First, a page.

Other types of stocks and pillories

Yoke

The yoke consists of a single set of stocks for the neck and wrists. It is effectively a portable pillory, in that the stocks are not attached to a post. The weight of the yoke is supported by the occupant’s shoulders. Unlike it’s close relative, the Chinese cangue, yokes were not normally used as a punishment. Their main function was to disable prisoners and slaves (especially while travelling), as the yoke restrains the occupant very effectively while leaving his or her legs free. Slaves were also transported in hand stocks, simply a yoke without a head hole.

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Field stocks

See “Punishment of Slaves”.


Hanging stocks

Similar to field stocks (see "Punishment of Slaves"), except that only the victim’s hands were confined above his or her head in the stocks. These were regularly used to punish minor offences in English workhouses, which were “charitable” institutions for the destitute.

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Finger stocks

These stocks (also known as a finger pillory) operate on a slightly different principle. In addition to the familiar semicircular cut-outs, the lower stock has vertical holes in which the first two joints of the finger are inserted. Once the stocks are closed, the finger (which is bent at the middle joint) cannot be removed. It was sufficient to imprison only the index or middle finger of each hand in this manner.

Finger stocks were routinely used in upper class halls to punish the disorderly during social gatherings, and to discipline servants. A particularly fine example can be found in Littlecote Hall, Berkshire, England (see illustration). These stocks are still regularly used on unruly diners during contemporary medieval banquets.

Finger stocks were also used in churches for minor offences, like not paying attention during a sermon. An example still survives in the parish church of Ashby-de-la-Zouch, Leicestershire, England.

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Whipping post

Stocks and pillories could also be used to restrain a victim while he or she was being whipped.

The following pictures show stocks and pillories which were used respectively by the Spanish Inquisition, Newgate prison in London (now in the Museum of London), and Ipswich in Suffolk. You will see from the latter two pictures that there is more than one set of hand holes to accommodate male or female wrists.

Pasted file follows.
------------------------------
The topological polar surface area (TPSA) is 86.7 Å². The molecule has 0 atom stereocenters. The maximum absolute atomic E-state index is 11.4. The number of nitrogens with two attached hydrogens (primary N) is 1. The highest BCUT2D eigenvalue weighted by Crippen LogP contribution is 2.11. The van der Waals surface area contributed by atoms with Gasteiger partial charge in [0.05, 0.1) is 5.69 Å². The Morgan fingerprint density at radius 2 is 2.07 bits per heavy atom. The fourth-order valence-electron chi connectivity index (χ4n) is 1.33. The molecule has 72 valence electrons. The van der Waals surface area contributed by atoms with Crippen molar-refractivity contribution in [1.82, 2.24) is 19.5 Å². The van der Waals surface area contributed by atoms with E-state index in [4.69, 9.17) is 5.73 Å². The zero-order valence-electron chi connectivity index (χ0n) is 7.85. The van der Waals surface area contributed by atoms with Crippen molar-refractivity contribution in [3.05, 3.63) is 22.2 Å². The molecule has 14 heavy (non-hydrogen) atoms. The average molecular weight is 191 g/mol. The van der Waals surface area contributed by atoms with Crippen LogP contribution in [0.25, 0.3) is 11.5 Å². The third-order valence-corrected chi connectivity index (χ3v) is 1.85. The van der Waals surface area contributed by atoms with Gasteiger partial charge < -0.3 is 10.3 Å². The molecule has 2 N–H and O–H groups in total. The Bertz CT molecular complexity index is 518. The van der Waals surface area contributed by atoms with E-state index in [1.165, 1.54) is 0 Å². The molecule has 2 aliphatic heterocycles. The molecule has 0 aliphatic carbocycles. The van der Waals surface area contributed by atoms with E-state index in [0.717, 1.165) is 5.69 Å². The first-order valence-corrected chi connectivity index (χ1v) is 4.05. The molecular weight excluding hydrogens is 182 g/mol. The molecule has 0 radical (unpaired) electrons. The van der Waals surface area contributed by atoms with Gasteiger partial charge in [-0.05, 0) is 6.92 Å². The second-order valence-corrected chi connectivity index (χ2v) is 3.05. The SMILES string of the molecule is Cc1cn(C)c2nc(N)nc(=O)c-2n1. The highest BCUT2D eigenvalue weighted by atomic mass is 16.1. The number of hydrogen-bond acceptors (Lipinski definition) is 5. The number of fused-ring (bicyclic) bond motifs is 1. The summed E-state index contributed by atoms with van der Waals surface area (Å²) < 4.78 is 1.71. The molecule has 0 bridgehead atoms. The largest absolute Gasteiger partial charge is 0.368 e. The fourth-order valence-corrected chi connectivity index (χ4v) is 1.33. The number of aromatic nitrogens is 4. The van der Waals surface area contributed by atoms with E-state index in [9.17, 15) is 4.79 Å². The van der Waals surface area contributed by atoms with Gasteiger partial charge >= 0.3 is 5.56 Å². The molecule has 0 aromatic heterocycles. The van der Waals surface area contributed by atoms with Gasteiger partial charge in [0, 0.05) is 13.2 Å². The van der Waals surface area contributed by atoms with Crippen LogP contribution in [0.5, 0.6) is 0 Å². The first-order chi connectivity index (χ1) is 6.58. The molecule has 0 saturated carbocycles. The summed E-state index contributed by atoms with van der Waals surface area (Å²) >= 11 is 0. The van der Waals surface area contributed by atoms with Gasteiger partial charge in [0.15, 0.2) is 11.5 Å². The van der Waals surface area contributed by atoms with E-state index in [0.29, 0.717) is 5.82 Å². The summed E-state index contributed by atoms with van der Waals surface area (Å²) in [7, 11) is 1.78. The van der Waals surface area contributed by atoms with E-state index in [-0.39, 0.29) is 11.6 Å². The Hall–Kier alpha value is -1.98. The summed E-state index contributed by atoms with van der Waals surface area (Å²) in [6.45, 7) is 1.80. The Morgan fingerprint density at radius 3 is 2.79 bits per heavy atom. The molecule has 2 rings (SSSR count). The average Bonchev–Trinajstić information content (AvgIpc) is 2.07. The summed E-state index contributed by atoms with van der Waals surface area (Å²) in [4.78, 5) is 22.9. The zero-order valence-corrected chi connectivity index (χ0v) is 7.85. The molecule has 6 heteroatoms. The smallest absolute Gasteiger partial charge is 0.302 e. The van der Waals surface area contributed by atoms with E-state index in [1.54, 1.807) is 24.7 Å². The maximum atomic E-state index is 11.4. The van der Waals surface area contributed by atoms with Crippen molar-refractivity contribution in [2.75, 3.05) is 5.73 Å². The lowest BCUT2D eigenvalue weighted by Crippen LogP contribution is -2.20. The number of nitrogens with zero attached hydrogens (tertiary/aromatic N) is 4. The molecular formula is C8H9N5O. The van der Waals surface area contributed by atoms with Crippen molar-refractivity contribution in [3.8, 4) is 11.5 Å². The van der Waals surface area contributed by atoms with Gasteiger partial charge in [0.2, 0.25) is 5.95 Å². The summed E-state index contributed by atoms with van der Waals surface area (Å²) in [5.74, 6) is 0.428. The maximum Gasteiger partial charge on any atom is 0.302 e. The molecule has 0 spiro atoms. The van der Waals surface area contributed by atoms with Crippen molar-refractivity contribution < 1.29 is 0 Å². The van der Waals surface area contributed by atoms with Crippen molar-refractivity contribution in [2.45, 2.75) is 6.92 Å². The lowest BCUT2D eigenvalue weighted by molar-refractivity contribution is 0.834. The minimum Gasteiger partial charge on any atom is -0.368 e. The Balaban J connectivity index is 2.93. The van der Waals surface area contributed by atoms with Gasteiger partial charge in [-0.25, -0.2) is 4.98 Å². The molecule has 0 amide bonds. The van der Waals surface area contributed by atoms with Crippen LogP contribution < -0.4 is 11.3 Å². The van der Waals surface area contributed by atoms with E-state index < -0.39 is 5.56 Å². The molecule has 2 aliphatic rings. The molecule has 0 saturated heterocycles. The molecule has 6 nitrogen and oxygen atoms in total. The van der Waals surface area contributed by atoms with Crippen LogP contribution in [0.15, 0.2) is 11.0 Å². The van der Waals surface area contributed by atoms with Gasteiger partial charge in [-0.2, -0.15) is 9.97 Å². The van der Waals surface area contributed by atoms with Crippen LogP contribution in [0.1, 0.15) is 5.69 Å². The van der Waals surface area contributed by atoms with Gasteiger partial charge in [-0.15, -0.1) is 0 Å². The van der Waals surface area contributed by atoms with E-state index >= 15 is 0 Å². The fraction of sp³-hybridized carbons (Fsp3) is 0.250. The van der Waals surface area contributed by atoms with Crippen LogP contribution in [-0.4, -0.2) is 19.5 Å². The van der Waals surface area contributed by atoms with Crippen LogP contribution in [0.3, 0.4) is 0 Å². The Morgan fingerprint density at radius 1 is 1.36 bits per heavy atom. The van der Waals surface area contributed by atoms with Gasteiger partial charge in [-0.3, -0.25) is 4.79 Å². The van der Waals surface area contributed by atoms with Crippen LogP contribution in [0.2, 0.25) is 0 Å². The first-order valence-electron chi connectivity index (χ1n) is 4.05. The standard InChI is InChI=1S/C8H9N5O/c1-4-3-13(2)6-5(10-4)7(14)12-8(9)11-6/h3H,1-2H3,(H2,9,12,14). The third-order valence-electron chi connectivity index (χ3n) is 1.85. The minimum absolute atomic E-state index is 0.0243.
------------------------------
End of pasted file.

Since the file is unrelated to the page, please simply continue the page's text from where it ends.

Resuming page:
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Wooden ruff

A punishment used in Germany for women who dressed "immodestly".

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Mobile stocks

The following picture shows a set of stocks mounted on wheels. These were occasionally used to double up for both secular and ecclesiastical offences. A criminal offender would be confined in the stocks in the market square or village green, but the clergy sometimes took the view that ecclesiastical offences (eg failure to attend services) should be punished nearby the church. In a small community which could not afford the expense of two sets of stocks, mobility seemed the ideal compromise. So the stocks could be wheeled to the church and back according to the nature of the offence. History does not relate what happened if the stocks contained one secular offender and one ecclesiastical offender!

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Iron stocks

Although wood is traditional, stocks were occasionally made from cast iron. On the left is a set of iron stocks in the village of West Derby, Liverpool. The iron stocks on the right are in Dromore, Northern Ireland.

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Water Bath

This is a reproduction of a device known as the "Shower Bath" or "Water Bath" punishment, which is in Canada's Penitentiary Museum, Correctional Service of Canada, Kingston, Ontario. It was installed in Kingston Penitentiary in 1855 as an alternative to whipping.

The Water Bath consisted of stocks in which the prisoner was secured in a seated position. The head was secured in a small barrel, which is hinged on one side to enable it to be closed around the head. Above the small barrel is a larger barrel (just out of shot in the picture), which was filled with ice water. The spout at the bottom has a spring-loaded control valve attached to a cord, which allowed the officer administering the punishment to control the torrent of water that poured down upon the prisoner's head. The prisoner would be submersed for a few seconds until the water ran through around the neck and out the cracks of the smaller barrel.

The Water Bath continued in use in Kingston Penitentiary until 1859. It was discontinued when a similar device at Auburn Penitentiary, New York caused a prisoner to die from a heart attack.

Warden Donald Æneas MacDonell of the Kingston Penitentiary described the Water Bath in his Annual Report of 1853:

“I have been present in Auburn Prison and witnessed the water punishment, for which I felt under compliment to the Warden of that Institution. The Convict is stripped quite naked, and placed in what may be termed the stocks, in a sitting position; a shower of water is brought down upon the unfortunate being, which as I could observe, produced a suffocation; this is continued for some time, the operator either increasing or slackening the torrent at his pleasure. On view of this proceeding, I was quite satisfied with the system of punishment in practice in this Institution.”

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